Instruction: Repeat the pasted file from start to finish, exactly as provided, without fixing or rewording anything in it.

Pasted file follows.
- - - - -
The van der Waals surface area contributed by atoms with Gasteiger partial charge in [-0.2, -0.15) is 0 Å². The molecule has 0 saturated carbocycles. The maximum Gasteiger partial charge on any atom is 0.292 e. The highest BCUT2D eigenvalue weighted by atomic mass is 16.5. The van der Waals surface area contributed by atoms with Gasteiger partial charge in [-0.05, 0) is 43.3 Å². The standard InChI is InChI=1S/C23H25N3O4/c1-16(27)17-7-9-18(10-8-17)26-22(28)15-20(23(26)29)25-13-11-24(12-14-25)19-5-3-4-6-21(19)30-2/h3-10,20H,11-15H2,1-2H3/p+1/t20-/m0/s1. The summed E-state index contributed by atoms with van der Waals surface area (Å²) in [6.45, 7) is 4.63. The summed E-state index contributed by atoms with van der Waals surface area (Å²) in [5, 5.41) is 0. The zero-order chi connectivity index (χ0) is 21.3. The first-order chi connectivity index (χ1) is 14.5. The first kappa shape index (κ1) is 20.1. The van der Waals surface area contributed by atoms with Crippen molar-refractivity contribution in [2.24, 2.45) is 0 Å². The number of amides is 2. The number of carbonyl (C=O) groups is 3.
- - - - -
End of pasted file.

The van der Waals surface area contributed by atoms with Gasteiger partial charge in [-0.2, -0.15) is 0 Å². The molecule has 0 saturated carbocycles. The maximum Gasteiger partial charge on any atom is 0.292 e. The highest BCUT2D eigenvalue weighted by atomic mass is 16.5. The van der Waals surface area contributed by atoms with Gasteiger partial charge in [-0.05, 0) is 43.3 Å². The standard InChI is InChI=1S/C23H25N3O4/c1-16(27)17-7-9-18(10-8-17)26-22(28)15-20(23(26)29)25-13-11-24(12-14-25)19-5-3-4-6-21(19)30-2/h3-10,20H,11-15H2,1-2H3/p+1/t20-/m0/s1. The summed E-state index contributed by atoms with van der Waals surface area (Å²) in [6.45, 7) is 4.63. The summed E-state index contributed by atoms with van der Waals surface area (Å²) in [5, 5.41) is 0. The zero-order chi connectivity index (χ0) is 21.3. The first-order chi connectivity index (χ1) is 14.5. The first kappa shape index (κ1) is 20.1. The van der Waals surface area contributed by atoms with Crippen molar-refractivity contribution in [2.24, 2.45) is 0 Å². The number of amides is 2. The number of carbonyl (C=O) groups is 3.